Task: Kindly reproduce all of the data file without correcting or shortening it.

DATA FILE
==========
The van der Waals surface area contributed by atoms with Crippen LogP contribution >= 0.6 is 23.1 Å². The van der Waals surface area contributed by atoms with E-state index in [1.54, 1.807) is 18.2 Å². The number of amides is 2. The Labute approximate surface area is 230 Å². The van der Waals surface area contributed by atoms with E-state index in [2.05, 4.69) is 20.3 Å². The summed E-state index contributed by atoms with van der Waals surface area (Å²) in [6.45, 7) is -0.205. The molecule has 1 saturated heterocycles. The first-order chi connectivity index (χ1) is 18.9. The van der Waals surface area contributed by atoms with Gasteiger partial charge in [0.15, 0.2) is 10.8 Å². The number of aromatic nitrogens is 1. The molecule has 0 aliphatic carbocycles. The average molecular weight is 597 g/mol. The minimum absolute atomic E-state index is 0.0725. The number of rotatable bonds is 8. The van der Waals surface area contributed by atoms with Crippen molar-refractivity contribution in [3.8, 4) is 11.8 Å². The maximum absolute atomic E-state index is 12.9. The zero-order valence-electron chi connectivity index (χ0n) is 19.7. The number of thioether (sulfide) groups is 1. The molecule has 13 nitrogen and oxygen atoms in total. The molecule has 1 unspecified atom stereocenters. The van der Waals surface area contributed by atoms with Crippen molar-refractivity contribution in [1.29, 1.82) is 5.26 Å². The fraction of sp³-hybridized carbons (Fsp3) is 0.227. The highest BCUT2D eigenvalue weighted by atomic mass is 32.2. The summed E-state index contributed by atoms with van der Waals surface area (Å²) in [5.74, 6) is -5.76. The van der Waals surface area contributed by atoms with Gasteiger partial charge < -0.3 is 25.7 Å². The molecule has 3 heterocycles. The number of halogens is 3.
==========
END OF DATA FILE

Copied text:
The van der Waals surface area contributed by atoms with Crippen LogP contribution >= 0.6 is 23.1 Å². The van der Waals surface area contributed by atoms with E-state index in [1.54, 1.807) is 18.2 Å². The number of amides is 2. The Labute approximate surface area is 230 Å². The van der Waals surface area contributed by atoms with E-state index in [2.05, 4.69) is 20.3 Å². The summed E-state index contributed by atoms with van der Waals surface area (Å²) in [6.45, 7) is -0.205. The molecule has 1 saturated heterocycles. The first-order chi connectivity index (χ1) is 18.9. The van der Waals surface area contributed by atoms with Gasteiger partial charge in [0.15, 0.2) is 10.8 Å². The number of aromatic nitrogens is 1. The molecule has 0 aliphatic carbocycles. The average molecular weight is 597 g/mol. The minimum absolute atomic E-state index is 0.0725. The number of rotatable bonds is 8. The van der Waals surface area contributed by atoms with Crippen molar-refractivity contribution in [3.8, 4) is 11.8 Å². The maximum absolute atomic E-state index is 12.9. The zero-order valence-electron chi connectivity index (χ0n) is 19.7. The number of thioether (sulfide) groups is 1. The molecule has 13 nitrogen and oxygen atoms in total. The molecule has 1 unspecified atom stereocenters. The van der Waals surface area contributed by atoms with Crippen molar-refractivity contribution in [1.29, 1.82) is 5.26 Å². The fraction of sp³-hybridized carbons (Fsp3) is 0.227. The highest BCUT2D eigenvalue weighted by atomic mass is 32.2. The summed E-state index contributed by atoms with van der Waals surface area (Å²) in [5.74, 6) is -5.76. The van der Waals surface area contributed by atoms with Gasteiger partial charge < -0.3 is 25.7 Å². The molecule has 3 heterocycles. The number of halogens is 3.